CR: Be passionate and be creative. When you first begin as a student, you’re very free from any state-of-the-art that tells you how things are supposed to work. You have to use the moment. Eventually, of course, you have to learn all of the things, but every stage of the journey is an interesting step.
Leslie E. Robertson and SawTeen See deliver 6th annual Edward and Mary Allen Lecture in Structural Design2017-11-29, Tags: collaboration
MIT is thrilled to host structural engineers Leslie E. Robertson and SawTeen See of LERA to deliver the 6th Annual Edward and Mary Allen Lecture in Structural Design on November 30 at 6pm in room 10-250. The lecture series features leading structural engineers and designers from around the world who come to MIT to speak about creativity and collaboration in their work.
Caitlin Mueller moderates panel discussion at Chicago Architecture Biennial2017-11-28, Tags: collaboration art engineering
As part of SOM: Engineering x [Art + Architecture], an exhibition produced by Mana Contemporary Chicago in partnership with the Chicago Architecture Biennial, Caitlin Mueller led a panel discussion focused on collaborations between artists and structural engineers. Panelists include renowned artists and SOM collaborators Iñigo Manglano-Ovalle and Janet Echelman, and SOM Structural Engineers William F. Baker, Alessandro Beghini, and Nicole Wang.
MIT space hotel wins NASA graduate design competition2017-06-28, Tags: collaboration computation mars space
An interdisciplinary project including several members of Digital Structures won first place at the graduate division of NASA’s Revolutionary Aerospace Systems Concepts - Academic Linkage Design Competition Forum 2017. For more information, click here.
The LEO project is a new commercial space station that would ensure continued development of the commercial launch market after ISS will be decommissioned by 2028. This station could lead to the emergence of new commercial space activities and markets at permanent destinations in LEO and cislunar space. The commercial station would also foster the emergence of novel space-based industries that would in turn provide NASA with improved technology development at reduced cost.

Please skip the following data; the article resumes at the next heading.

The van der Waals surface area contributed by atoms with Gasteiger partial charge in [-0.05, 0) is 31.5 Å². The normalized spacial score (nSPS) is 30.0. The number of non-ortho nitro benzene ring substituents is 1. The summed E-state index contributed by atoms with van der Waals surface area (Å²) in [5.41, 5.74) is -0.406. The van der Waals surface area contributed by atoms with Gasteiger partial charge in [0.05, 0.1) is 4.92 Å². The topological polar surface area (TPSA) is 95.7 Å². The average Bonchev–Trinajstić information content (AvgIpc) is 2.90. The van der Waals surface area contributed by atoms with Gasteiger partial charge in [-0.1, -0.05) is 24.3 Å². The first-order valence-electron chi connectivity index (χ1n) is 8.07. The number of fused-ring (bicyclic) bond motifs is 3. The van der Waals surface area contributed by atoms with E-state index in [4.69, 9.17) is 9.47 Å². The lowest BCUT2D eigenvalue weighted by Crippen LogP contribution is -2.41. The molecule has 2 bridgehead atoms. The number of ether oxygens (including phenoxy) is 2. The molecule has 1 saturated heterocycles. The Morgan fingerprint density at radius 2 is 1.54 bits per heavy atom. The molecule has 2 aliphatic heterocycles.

The MAnaged, Reconfigurable, In-space Nodal Assembly (MARINA) commercial space station concept is a modular LEO station that lowers the barrier to entry for commercial activity in space. It will be in a 400km, 51° orbit. Its backbone is made of nodes that provide radially adjacent customer modules with structural connections and common interfaces for utilities, such as power, water, air, and thermal control. Large companies or space agencies can launch customer modules and pay rent to dock them to the station’s nodes. In the design, 4 different configurations are considered according to the actual demand.
Low-Cost, Low-Carbon Structural Components for Housing in IndiaResearch, 2017 - Present
In More Economically Developed Countries (MEDCs) such as the United States, labor costs constrain affordable construction. As a result, architects and engineers design with systems that reduce the time and complexity of assembly – making use of standardized structural components, nominal sizing, and elements that are not materially efficient or optimal for estimated loading conditions. On the other hand, in Lower Economically Developed Countries (LEDCs) material costs, rather than labor, inhibit affordable construction. Conservatively, materials account for an estimated 60-80% of construction costs in LEDCs such as India. This incongruity highlights an opportunity for structural components optimized for material efficiency and suit the context of a developing LEDC such as India.
This research explores the design of structural components and standards that could be disseminated by partners involved in India’s affordable housing construction. It is an application of emerging technology and practices in structural optimization. The exploration will involve not only defining ideal structural forms, but also designing the mechanisms required to build and assemble these components – reducing the environmental and economic costs of construction through the entire process of realization. This research is being done with the support and guidance of the MIT Tata Center.
Early-Stage Integration of Architectural and Structural Performance in a Parametric Multi-Objective Design ToolNathan Brown, Jonathas de Oliveira, John Ochsendorf, and Caitlin Mueller, 3rd International Conference on Structures and Architecture, 2015
In conceptual building design, an architect must simultaneously consider a variety of design objectives, including structural efficiency, total energy usage, and aesthetic expres- sion. Multi-objective optimization (MOO) has been demonstrated to adequately account for de- signers’ needs and guide them towards high performing solutions early in the design process. However, conceptual building designers seldom use MOO in practice, and although the use of parametric design tools is widespread, these tools rarely give rapid, multidimensional perfor- mance feedback to guide design exploration. In response, this paper describes relevant MOO methods and discusses how architects and engineers can use them to generate diverse, high- performing designs. It also introduces a number of computational tools that support MOO im- plementation and are embedded in traditional parametric modeling software. Finally, this paper presents a design case study of a cantilevered stadium roof to show how designers can effective- ly set up and navigate an architectural design space.